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Why is Fighting an NHL Necessity?

Let me preface this by saying, I believe fighting could be eliminated from hockey. In the perfect world, there is certainly no need for tough guys to go nose-to-nose every night.

However, it has become a necessity. If you don’t want your team intimidated and if you don’t want to watch the opposition have its way with you, you must fight back. The rulebook and referees aren’t there to help the teams that play a tough, clean game. The rulebook and the referees are there to make sure the toughest team has a chance to be the toughest team.

Chris Thorburn fights Tom Sestito of the Flyers.

Chris Thorburn fights Tom Sestito of the Flyers.

So instead of dreaming about hockey without fighting, let’s talk about why it’s a necessity, at least at the NHL level and perhaps at the junior level, too.

* * *

Here in Canada there is a TV hockey commentator who has reached Universal Superstar status on CBC’s Hockey Night in Canada.

Former Boston Bruins coach Don Cherry wears wild sports jackets and talks nonsense and yet has become one of the most important voices in hockey over the past 25 years. He is beloved in my country and while I don’t often agree with him (there are a lot of European hockey players I like a whole lot, not just as players but as people), I do agree with him on one thing.

Mark Stuart throws a couple.

Mark Stuart throws a couple.

Fighting in hockey is a necessity.

The problem with the game is simple and it is a problem that was proven to exist in 2005. That’s when Gary Bettman’s second lockout ended and he promised that the NHL would change it’s game.

The officials would call hooking, holding and interference more closely. The officials would be told to open up the game; allow smaller, faster, more skilled players to have the necessary room to score and play the game at a very exciting pace; and while it would fill up the penalty box, players would adapt, Bettman said.

Colton Orr goes at it with Deryk Engelland of the Penguins.

Colton Orr goes at it with Deryk Engelland of the Penguins.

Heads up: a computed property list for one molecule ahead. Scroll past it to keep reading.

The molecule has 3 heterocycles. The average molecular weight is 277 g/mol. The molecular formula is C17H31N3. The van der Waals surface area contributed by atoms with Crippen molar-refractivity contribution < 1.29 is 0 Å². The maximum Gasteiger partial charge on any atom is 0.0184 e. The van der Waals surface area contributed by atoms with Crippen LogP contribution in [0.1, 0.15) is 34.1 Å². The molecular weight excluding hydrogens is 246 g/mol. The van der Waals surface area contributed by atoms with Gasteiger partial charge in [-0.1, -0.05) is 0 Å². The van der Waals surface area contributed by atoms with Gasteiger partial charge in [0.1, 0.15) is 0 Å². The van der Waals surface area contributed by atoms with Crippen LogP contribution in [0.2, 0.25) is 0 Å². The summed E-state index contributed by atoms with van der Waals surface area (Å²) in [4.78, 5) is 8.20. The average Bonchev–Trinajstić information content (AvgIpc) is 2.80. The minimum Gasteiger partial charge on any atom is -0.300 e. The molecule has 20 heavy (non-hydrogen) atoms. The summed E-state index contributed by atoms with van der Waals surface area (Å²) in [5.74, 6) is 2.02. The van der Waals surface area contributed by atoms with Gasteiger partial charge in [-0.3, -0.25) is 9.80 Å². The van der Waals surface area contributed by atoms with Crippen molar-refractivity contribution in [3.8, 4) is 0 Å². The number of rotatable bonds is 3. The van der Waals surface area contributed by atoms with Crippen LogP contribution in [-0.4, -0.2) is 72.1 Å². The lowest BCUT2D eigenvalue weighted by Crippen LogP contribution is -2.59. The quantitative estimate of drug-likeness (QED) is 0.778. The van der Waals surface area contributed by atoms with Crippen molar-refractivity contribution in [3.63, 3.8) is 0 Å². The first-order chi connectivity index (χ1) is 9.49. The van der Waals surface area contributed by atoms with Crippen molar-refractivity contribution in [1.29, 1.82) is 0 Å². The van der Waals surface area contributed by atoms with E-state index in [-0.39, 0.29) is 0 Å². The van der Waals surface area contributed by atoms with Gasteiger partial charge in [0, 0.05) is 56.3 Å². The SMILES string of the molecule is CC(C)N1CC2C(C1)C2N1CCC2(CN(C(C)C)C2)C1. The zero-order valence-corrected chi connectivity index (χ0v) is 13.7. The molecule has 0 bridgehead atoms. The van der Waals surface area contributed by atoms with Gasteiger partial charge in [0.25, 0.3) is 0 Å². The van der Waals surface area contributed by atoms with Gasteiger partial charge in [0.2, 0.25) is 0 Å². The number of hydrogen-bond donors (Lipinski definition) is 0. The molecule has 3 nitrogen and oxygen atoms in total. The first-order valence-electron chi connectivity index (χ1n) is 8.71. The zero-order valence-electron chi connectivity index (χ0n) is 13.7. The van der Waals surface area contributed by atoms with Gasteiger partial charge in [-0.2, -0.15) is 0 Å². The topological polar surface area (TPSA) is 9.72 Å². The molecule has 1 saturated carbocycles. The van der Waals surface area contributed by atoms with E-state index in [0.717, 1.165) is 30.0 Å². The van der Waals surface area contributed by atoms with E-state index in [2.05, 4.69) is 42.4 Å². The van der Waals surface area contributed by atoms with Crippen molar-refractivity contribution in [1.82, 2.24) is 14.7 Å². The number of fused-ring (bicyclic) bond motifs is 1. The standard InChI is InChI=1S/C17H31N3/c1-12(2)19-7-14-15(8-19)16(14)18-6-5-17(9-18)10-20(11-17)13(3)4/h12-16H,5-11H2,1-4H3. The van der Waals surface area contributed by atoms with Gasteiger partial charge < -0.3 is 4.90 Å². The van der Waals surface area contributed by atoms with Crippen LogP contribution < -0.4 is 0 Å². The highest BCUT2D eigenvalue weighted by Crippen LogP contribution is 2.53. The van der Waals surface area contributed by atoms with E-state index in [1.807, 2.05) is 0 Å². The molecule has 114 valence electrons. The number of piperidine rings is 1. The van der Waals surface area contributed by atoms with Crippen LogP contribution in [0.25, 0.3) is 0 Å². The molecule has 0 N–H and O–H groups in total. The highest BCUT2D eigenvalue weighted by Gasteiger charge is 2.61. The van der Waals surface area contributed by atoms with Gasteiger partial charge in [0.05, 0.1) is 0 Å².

Well, that theory lasted about a year. By 2007, the players had not adapted, the penalty boxes were full and the media critics were out in full force, unhappy with all the power plays. The media had declared the NHL to be “the special teams league.” The NHL was the same old bump-and-grind and the little guys were being forced out by big lumbering grinders with defense-first sensibilities and stone hands.

Some scorers remained, no question about that, but they were being butchered by the stick-carrying grinders who once again had made the NHL the hooking, holding and interference league.

Jordin Tootoo wins another fight

Jordin Tootoo wins another fight

About that time, the fighters, who had been forced to the sideline by the league’s open-ice experiment, started making a comeback. Today, it’s hard to find a team that doesn’t have at least one player who can go toe-to-toe, fist-to-the-face whenever the coach deems it necessary. The fans still love a good, old fashioned donnybrook and when the goons go out and do their thing, the game seems to settle down for a while.

The problem, of course, is that when the goal scorers are stick-checked out of the game, the enforcers have to step in to protect their teammates. If the officials are not going to enforce the rules, the game becomes little more than the Wild West and the Wild West needs Wild West justice.

Don Cherry isn’t right very often, but when he supports fighting and protects fighters, he knows of what he speaks. Until the league decides permanently that penalties are penalties and, as the rulebook clearly suggests, the game should be opened up for the exciting, skilled players, it’s the fighters who will have to step in and protect the scorers.

It might not be ideal, but until the officials stop managing games and start calling the rules properly, it’s the way it has to be.

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